1. Get to know your food producers and demand transparency. Call them. Visit them. Ask tough questions. The thicker the “wall” between you and your producer, the greater the chances of being fooled or misled. I believe humans have good intuition for honesty and integrity when they can look each other in the eye and have direct conversations and observe each other at work. Many of us in the natural foods community do this routinely when we buy, say, a steak at the farmer’s market. But for a product like Green Pasture’s Fermented Cod Liver Oil, it’s easy to be lazy and just go with the recommendation of someone we trust, like a representative of the Weston A. Price Foundation, since it’s not a product we can source from anywhere else. And I also don’t mean to imply that all of us can realistically get to know the producers of every product we consume. But just being cognizant to the risks of foods from people you don’t know is a good start and could hopefully prevent us from jumping too heavily into whatever the next nutritional bandwagon may be.
  2. Be suspicious of secrecy. Food production methods should never be proprietary. Especially when your life could be at stake. If a food production method is new, that’s also a red flag because it takes a long time for the effects on the human body to become apparent. The same holds true for drugs, btw, but unfortunately proprietary methods are the name of the game in that industry. Luckily in the food world, transparency is valued and offered by so many producers that we never have to be forced to just take what we can get. 
  3. Listen to your body. And trust your senses. If a food makes you want to throw up, as this product does for my husband and many others, then maybe it’s not a good idea to force it down. There’s a lot of conditioning in our society that leads us to believe, “No pain, no gain,” but I believe that when it comes to food, this is not good advice. One adage I think *is* worth heeding is, “trust but verify.” If you’re taking this product to treat vitamin D deficiency, then be sure to have your D levels re-tested after consuming the product. I believe our bodies are all different and the impact of a supplement on one person might be drastically different than on another person.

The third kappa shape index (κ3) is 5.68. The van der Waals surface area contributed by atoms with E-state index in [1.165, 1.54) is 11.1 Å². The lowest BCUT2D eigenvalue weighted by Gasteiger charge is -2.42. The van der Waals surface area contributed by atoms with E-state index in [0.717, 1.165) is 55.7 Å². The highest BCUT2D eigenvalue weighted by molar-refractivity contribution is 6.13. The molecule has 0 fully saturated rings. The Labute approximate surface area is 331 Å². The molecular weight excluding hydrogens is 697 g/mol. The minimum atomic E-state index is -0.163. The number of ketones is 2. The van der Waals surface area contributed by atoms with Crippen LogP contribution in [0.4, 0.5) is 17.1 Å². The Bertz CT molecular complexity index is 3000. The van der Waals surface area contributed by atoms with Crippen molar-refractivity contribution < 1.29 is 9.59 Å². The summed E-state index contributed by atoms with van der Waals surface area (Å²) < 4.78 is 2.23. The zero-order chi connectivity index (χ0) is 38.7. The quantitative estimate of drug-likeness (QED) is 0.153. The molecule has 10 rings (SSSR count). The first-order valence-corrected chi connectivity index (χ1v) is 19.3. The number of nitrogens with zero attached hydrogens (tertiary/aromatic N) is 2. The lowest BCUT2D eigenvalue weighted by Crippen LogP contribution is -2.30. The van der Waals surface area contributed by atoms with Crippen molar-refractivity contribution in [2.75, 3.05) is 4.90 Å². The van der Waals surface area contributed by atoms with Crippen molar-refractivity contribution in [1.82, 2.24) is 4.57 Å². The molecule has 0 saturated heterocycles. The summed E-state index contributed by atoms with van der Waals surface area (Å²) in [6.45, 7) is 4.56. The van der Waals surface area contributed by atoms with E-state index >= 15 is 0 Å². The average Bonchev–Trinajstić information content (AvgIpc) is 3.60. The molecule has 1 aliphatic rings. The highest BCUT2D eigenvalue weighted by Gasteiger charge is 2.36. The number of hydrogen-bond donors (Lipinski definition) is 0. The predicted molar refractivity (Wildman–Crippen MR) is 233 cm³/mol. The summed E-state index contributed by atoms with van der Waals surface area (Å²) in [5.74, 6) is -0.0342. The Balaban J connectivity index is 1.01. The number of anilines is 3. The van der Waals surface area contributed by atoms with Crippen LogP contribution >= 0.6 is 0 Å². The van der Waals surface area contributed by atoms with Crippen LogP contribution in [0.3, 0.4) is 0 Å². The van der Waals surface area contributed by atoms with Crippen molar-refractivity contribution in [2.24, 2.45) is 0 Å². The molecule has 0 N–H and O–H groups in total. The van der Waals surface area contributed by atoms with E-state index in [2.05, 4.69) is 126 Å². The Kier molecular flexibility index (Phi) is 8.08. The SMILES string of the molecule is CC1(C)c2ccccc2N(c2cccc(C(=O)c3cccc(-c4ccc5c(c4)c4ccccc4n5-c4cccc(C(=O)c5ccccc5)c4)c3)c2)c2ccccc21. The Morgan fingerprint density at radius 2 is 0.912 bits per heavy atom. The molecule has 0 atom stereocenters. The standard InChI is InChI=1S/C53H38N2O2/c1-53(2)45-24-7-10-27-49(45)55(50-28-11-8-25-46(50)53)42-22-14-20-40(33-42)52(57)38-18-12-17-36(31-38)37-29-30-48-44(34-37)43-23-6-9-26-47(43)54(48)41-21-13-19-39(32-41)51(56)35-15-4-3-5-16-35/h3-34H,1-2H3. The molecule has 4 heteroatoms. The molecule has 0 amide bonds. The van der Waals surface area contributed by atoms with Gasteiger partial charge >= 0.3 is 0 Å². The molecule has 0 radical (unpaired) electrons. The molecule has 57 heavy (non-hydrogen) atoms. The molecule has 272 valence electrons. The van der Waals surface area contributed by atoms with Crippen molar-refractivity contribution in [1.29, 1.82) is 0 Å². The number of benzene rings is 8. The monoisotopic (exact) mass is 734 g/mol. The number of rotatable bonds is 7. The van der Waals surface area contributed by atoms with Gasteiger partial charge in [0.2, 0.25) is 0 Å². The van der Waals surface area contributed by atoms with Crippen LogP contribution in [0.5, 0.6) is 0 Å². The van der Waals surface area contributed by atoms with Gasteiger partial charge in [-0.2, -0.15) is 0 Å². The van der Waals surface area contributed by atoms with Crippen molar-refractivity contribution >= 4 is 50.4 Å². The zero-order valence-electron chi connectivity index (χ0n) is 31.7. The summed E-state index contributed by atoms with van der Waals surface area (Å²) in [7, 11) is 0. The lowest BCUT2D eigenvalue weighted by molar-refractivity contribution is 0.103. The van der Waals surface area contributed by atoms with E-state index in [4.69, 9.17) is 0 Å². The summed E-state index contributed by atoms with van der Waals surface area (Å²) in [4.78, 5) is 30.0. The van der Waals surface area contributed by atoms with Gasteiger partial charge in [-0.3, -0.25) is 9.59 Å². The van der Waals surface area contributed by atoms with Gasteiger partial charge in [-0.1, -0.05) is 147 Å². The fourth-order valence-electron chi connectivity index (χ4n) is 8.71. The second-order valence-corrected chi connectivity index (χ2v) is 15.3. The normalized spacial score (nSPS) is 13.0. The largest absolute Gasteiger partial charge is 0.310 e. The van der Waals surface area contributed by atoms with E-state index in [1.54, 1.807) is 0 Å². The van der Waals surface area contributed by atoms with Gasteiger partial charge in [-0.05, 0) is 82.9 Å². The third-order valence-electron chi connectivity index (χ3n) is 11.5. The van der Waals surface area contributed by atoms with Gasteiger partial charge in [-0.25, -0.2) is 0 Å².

4. Everything in moderation. I’ve come to accept that there is no wonder food. Every food I’ve ever held up on a pedestal eventually came crashing down. Fish often contains heavy metals. Extra virgin olive oil is often adulterated. Milk is often produced from cows injected full of hormones. Same with yogurt, which is often made with carcinogenic powdered milk.  Flax seeds are likely often rancid, especially in this country where we don’t refrigerate them in stores.  I think that the human body is incredibly adaptable and can figure out how to get what it needs if you expose it to a wide variety of foods, include a bit of the bad ones. If a food sounds too good to be true, it probably is.

Hindsight is 20/20, of course. But after the sting of this story wears off, I want to walk away having at least learned something.


Why Low Food Prices Hurt the Economy and the Poor

dollar menuFood in America is ridiculously cheap. According to this 2014 article in CA: A Cancer Journal for Clinicians, entitled Obesity and Economic Environments, “Americans are spending a smaller share of their income (or corresponding amount of effort) on food than any other society in history or anywhere else in the world, yet get more for it.

American politicians would argue that low food prices help the poor and the economy; the poor now rarely go hungry and the economy is boosted through higher sales and exports. At least that’s the theory, but it is an extremely short-sighted one. Continue reading


Media Bias and Censorship of Vaccine Reporting

censorshipShortly before my 3 year old son was born, I began researching vaccines. I quickly realized I had opened a Pandora’s box. There was a lot of controversy surrounding vaccines. Confused and wanting to get my thoughts organized, I blogged about what I learned in this post, which is now one of the most popular on my blog.